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RE: 3/8 inch shear panels

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-----Original Message-----
From:	John Rose [SMTP:jrose36(--nospam--at)earthlink.net]
Sent:	Thursday, September 03, 1998 20:15 PM
To:	seaint(--nospam--at)seaint.org
Subject:	Re: 3/8 inch shear panels

...The UBC requires that all nailing spaced 2 in. o.c. must be in staggered 
rows; e.g., two rows with nails
spaced 4 in. o.c. in each row.  Splitting of framing is avoided with this
pattern....

[Bill Cain]  With all due respect, John, this is good theory. However, in 
practice, the contractors either meet the 2" spacing or stagger so much 
that they don't meet the edge distance requirements.  Either way you will 
often end up with toothpicks!  I can't count the number of times I've had 
to require the framing be replaced because the studs were so badly 
butchered.  Since I've stopped using these tight spacings, I've had few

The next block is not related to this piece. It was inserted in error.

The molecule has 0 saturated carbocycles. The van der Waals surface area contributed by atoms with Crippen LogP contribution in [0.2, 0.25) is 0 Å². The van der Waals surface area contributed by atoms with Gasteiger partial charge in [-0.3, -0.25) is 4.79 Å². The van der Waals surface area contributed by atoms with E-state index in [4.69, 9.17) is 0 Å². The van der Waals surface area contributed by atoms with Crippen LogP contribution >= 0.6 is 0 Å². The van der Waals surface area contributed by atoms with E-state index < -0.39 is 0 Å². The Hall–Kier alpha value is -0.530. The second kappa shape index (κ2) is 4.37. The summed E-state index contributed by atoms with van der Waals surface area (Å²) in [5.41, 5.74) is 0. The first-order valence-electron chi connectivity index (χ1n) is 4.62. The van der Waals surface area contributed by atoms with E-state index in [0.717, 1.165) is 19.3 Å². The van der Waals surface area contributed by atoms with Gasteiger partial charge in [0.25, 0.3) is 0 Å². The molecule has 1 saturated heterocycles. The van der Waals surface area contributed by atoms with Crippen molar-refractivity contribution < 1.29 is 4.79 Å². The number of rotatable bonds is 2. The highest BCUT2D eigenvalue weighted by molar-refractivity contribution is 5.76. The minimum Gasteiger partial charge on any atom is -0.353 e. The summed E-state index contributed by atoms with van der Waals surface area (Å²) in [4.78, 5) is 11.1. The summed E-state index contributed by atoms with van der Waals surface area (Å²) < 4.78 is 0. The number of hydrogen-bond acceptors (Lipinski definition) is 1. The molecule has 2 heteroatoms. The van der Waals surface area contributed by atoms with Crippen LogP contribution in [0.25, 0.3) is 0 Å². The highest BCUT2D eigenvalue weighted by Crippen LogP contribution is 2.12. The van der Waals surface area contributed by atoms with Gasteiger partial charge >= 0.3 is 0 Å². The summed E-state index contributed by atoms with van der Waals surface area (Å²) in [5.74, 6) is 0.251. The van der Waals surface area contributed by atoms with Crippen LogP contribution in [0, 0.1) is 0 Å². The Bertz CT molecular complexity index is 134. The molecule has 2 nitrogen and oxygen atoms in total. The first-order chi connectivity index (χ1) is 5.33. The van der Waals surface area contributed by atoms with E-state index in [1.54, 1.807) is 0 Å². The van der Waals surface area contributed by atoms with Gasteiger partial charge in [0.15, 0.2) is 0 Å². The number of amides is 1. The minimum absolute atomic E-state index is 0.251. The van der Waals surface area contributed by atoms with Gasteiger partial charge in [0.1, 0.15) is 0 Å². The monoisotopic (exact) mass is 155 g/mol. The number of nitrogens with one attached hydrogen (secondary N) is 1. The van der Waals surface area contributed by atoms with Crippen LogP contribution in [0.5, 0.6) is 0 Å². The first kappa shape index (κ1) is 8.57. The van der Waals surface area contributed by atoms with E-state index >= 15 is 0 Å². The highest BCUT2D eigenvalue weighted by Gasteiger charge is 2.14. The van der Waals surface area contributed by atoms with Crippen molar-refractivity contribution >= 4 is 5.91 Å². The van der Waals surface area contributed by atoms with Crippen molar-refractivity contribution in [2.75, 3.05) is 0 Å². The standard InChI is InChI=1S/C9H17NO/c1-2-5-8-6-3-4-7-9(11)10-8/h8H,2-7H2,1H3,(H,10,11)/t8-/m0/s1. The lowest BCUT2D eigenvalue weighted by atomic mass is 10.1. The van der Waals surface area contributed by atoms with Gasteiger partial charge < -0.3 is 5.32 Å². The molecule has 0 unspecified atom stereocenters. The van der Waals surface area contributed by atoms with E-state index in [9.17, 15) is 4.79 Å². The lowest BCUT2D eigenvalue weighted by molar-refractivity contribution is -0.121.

problems.

Eph Hirsch's caveats about the hold downs for a heavily loaded panel are 
important.  If you've ever seen Ed Zacher's videos of how plywood pulls 
loose at the corners under cyclic loads (which is also evident in pictures 
I've seen from Northridge), you understand that, although Simpsons's hold 
down tests (done on a steel jig BTW, not a wood post) show a large 
capacity, in reality, the eccentricity of the load for a single hold down 
at a corner and the resulting deformations and bending of the post due to 
the P/A + MC/I (in addition to bolt hole oversizing, crushing of the wood, 
etc.) effect will not give you the performance you are counting on. 
 Simpson makes great products if they are used with a little common sense 
and attention to basic mechanics.  And their catalog warns the designer 
about these effects (although I would prefer to see it a little more 
prominently presented).

Regards,

Bill Cain, SE
Oakland, CA